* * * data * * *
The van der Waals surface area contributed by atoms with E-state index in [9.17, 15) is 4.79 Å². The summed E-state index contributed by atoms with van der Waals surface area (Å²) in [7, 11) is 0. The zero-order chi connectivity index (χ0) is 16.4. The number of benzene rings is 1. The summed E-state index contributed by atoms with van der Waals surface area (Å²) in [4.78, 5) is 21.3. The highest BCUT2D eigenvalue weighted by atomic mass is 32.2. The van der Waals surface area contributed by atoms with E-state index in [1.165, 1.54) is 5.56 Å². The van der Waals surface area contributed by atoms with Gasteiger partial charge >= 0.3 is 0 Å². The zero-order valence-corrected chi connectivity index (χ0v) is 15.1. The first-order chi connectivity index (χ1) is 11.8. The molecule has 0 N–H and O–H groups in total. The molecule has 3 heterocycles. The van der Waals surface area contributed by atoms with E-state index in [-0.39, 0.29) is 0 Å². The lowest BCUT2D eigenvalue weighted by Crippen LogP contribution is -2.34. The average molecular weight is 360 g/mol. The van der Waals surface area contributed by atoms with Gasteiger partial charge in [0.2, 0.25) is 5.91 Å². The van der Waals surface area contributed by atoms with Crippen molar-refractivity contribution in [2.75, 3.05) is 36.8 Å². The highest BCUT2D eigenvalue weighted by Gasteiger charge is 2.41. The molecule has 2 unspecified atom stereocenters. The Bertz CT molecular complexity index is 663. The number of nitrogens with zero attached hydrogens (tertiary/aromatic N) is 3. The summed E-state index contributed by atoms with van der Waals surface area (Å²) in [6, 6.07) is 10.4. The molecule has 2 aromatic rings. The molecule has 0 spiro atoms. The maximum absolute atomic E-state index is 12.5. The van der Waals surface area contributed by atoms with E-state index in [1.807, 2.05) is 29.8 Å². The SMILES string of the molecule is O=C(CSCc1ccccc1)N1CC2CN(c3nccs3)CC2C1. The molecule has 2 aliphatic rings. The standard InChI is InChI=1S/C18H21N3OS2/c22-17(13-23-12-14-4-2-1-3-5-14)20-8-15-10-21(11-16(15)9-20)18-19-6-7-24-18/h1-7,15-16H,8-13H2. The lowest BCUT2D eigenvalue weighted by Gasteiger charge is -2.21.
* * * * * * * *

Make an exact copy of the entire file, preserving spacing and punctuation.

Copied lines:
The van der Waals surface area contributed by atoms with E-state index in [9.17, 15) is 4.79 Å². The summed E-state index contributed by atoms with van der Waals surface area (Å²) in [7, 11) is 0. The zero-order chi connectivity index (χ0) is 16.4. The number of benzene rings is 1. The summed E-state index contributed by atoms with van der Waals surface area (Å²) in [4.78, 5) is 21.3. The highest BCUT2D eigenvalue weighted by atomic mass is 32.2. The van der Waals surface area contributed by atoms with E-state index in [1.165, 1.54) is 5.56 Å². The van der Waals surface area contributed by atoms with Gasteiger partial charge >= 0.3 is 0 Å². The zero-order valence-corrected chi connectivity index (χ0v) is 15.1. The first-order chi connectivity index (χ1) is 11.8. The molecule has 0 N–H and O–H groups in total. The molecule has 3 heterocycles. The van der Waals surface area contributed by atoms with E-state index in [-0.39, 0.29) is 0 Å². The lowest BCUT2D eigenvalue weighted by Crippen LogP contribution is -2.34. The average molecular weight is 360 g/mol. The van der Waals surface area contributed by atoms with Gasteiger partial charge in [0.2, 0.25) is 5.91 Å². The van der Waals surface area contributed by atoms with Crippen molar-refractivity contribution in [2.75, 3.05) is 36.8 Å². The highest BCUT2D eigenvalue weighted by Gasteiger charge is 2.41. The molecule has 2 unspecified atom stereocenters. The Bertz CT molecular complexity index is 663. The number of nitrogens with zero attached hydrogens (tertiary/aromatic N) is 3. The summed E-state index contributed by atoms with van der Waals surface area (Å²) in [6, 6.07) is 10.4. The molecule has 2 aromatic rings. The molecule has 0 spiro atoms. The maximum absolute atomic E-state index is 12.5. The van der Waals surface area contributed by atoms with E-state index in [1.807, 2.05) is 29.8 Å². The SMILES string of the molecule is O=C(CSCc1ccccc1)N1CC2CN(c3nccs3)CC2C1. The molecule has 2 aliphatic rings. The standard InChI is InChI=1S/C18H21N3OS2/c22-17(13-23-12-14-4-2-1-3-5-14)20-8-15-10-21(11-16(15)9-20)18-19-6-7-24-18/h1-7,15-16H,8-13H2. The lowest BCUT2D eigenvalue weighted by Gasteiger charge is -2.21.